Aurora, CO Mass Shootings: Lets talk about Culture and Gun Control

What happened in Auora, Colorado was a tragedy. Everyone can agree with that. The media is taking this as an opportunity to parade it around the television and internet – which I have no problem with – to debate the most obvious topic on hand: what does this mean for gun control.

The same talking points are being regurgitated across the news outlets and the respective conservative or liberal leaning stations are standing their ground without much bend or surprise in their arguments. So the story goes, but gets us nowhere, because frankly guns aren’t the problem in America – it’s the culture.

We are breading a culture of violence and a desensitized populous unphased by the slaughter of human life. We are a modern day Spartan society. Warriors are heroes looked upon as Gods of society.

Worse – the “gangster” or criminal mentality is rewarded by praise from peers and television. Even I find myself rooting for drug dealers and murderers on TV.

Joining the military to kill our enemies is taken lightly it seems and greeted with a “thank you” from society. Killing a few civilians a few thousand miles away with a drone has literally become as easy as a video game. Sometimes I wonder if we take the loss of human life seriously enough or if the constant bombardment of death has made it invisible.

Liberty without Responsibility Fails

I’ve argued before the importance of maintaining our rights to bear arms – it’s essential to our liberty as individuals and as a country. However, we cannot have liberty without responsibility, period. That responsibility includes instilling values of right and wrong in our children and holding our peers in society to the highest possible expectations. Liberty is only successful in combination with morality.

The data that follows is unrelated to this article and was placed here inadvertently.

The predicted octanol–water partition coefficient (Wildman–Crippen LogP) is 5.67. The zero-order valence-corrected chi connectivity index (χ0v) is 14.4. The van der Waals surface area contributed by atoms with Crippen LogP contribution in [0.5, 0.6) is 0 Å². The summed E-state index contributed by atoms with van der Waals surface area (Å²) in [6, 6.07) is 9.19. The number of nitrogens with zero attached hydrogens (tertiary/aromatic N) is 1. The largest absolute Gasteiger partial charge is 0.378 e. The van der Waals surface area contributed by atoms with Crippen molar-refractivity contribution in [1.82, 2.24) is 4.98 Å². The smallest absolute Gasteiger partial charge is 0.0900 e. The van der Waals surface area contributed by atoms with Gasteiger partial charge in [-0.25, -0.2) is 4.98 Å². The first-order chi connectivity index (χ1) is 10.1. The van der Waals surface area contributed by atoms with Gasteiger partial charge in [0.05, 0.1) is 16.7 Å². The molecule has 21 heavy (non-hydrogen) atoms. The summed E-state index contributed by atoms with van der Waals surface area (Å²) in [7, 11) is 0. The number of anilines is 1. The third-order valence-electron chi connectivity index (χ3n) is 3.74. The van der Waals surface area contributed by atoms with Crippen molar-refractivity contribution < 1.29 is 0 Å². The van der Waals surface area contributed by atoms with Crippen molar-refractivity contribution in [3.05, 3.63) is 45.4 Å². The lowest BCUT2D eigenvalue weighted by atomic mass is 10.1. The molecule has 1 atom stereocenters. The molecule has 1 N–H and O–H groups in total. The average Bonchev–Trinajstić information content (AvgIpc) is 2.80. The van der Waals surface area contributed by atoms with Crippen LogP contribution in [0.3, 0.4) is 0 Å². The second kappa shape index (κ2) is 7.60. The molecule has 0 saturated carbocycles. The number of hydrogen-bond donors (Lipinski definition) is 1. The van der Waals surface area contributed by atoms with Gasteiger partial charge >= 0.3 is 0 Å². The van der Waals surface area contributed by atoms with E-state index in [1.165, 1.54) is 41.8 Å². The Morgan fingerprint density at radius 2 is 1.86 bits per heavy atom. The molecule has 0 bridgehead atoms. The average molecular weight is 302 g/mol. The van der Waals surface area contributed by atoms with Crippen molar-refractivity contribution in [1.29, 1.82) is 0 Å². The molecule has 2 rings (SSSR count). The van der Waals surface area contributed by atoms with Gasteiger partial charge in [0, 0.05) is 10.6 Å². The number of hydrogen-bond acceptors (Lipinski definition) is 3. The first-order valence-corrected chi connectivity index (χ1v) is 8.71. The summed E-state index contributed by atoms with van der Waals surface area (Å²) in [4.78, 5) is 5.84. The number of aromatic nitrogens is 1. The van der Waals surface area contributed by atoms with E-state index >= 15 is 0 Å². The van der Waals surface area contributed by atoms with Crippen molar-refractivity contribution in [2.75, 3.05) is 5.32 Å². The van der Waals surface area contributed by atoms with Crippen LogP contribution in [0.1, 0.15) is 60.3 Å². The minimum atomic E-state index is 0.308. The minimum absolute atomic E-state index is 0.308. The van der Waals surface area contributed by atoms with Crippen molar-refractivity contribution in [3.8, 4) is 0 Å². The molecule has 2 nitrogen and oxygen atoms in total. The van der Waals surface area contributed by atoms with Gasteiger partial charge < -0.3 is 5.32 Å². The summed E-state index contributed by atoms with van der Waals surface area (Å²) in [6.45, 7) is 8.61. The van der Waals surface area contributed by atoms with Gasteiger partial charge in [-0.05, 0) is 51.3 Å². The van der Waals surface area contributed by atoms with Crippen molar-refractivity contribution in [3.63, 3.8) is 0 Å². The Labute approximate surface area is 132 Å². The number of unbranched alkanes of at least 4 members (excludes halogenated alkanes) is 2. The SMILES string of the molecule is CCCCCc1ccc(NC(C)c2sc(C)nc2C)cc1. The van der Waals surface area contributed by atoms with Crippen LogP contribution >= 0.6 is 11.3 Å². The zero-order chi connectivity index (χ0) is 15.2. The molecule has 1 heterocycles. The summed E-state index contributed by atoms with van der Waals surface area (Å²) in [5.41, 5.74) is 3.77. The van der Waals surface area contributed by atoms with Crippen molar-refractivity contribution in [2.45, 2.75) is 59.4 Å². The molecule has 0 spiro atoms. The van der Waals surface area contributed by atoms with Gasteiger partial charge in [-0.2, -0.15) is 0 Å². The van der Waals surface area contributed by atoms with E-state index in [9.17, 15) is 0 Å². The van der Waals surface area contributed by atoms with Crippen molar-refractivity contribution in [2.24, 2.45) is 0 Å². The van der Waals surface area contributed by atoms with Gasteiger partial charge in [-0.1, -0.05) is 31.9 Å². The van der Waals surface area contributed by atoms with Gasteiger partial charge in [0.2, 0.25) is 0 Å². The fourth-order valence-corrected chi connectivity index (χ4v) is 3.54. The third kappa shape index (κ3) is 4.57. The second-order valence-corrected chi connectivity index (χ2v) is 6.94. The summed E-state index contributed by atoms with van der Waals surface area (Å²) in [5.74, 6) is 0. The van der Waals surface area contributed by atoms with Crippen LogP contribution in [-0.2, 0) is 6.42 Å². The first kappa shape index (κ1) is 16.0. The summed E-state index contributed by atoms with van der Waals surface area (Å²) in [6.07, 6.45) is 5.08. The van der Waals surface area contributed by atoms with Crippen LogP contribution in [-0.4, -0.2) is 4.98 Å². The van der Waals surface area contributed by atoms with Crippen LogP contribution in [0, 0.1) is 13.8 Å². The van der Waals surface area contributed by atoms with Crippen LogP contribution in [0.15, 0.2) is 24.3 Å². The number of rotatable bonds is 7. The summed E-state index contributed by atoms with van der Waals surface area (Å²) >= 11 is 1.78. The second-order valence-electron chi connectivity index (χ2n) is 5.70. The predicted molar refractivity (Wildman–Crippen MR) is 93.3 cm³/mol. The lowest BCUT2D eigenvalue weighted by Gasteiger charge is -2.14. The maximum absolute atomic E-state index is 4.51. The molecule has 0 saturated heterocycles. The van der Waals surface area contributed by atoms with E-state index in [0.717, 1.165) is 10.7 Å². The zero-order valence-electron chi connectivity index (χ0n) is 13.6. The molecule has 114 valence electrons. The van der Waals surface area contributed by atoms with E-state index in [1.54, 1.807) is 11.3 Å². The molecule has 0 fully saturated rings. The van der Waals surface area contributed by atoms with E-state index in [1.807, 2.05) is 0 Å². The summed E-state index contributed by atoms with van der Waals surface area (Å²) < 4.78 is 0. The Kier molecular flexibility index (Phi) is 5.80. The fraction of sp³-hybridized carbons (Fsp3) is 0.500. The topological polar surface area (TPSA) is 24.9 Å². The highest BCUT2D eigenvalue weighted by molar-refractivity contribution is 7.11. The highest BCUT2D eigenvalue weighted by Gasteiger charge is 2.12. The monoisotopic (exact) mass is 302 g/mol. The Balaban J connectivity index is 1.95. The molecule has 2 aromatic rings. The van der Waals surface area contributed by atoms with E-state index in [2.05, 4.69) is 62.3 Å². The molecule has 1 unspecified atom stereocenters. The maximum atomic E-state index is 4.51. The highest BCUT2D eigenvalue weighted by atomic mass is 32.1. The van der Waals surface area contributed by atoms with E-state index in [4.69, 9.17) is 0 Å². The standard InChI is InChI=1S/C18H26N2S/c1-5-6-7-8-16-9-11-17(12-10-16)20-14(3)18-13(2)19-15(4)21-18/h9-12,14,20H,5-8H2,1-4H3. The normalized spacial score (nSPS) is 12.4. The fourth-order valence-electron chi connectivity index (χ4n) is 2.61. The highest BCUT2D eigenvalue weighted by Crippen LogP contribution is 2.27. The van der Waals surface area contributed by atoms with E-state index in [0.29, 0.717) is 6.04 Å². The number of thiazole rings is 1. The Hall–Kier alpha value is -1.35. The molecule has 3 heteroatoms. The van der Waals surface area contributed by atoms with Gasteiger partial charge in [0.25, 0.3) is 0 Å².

Among developed nations we are the most violent. We aren’t killing each other for food, drug cartels aren’t our overlords, and we aren’t fighting for survival; yet because of some crude sense of enjoyment – the incentive provided by a perceived benefit granted by society as a whole – we embrace violence. Sometimes, if enough people die, we hear about it on the news.

Where do we go from here?

Over the next few years and decades we basically have thee choices. We can either concede to violence until the people finally beg our Government to play the parent and take our 2nd Amendment right way (or at least strictly impede it) or we can change the current prevailing culture. I think most of us, even the most liberal of us, would prefer the latter.

We teach peace and the infinite value of the human life. We demand personal and social responsibility. We instill these facts in our children and our peers.

People not the Government

I am a strong advocate for action and culture change brought upon by the people and not by our Government simply because we have been shown time and time again that no one can force a group of people to behave.

When the Government tried out prohibition it failed, the drug war is failing us now, and I imagine that for America (where the gun culture is so strong) an attempted law prohibiting fire arms would fail too – or at least only keep them out of the hands of law abiding citizens. So, to me, the only logical thing to do is to hold ourselves personally accountable.

5 thoughts on “Aurora, CO Mass Shootings: Lets talk about Culture and Gun Control

  1. jon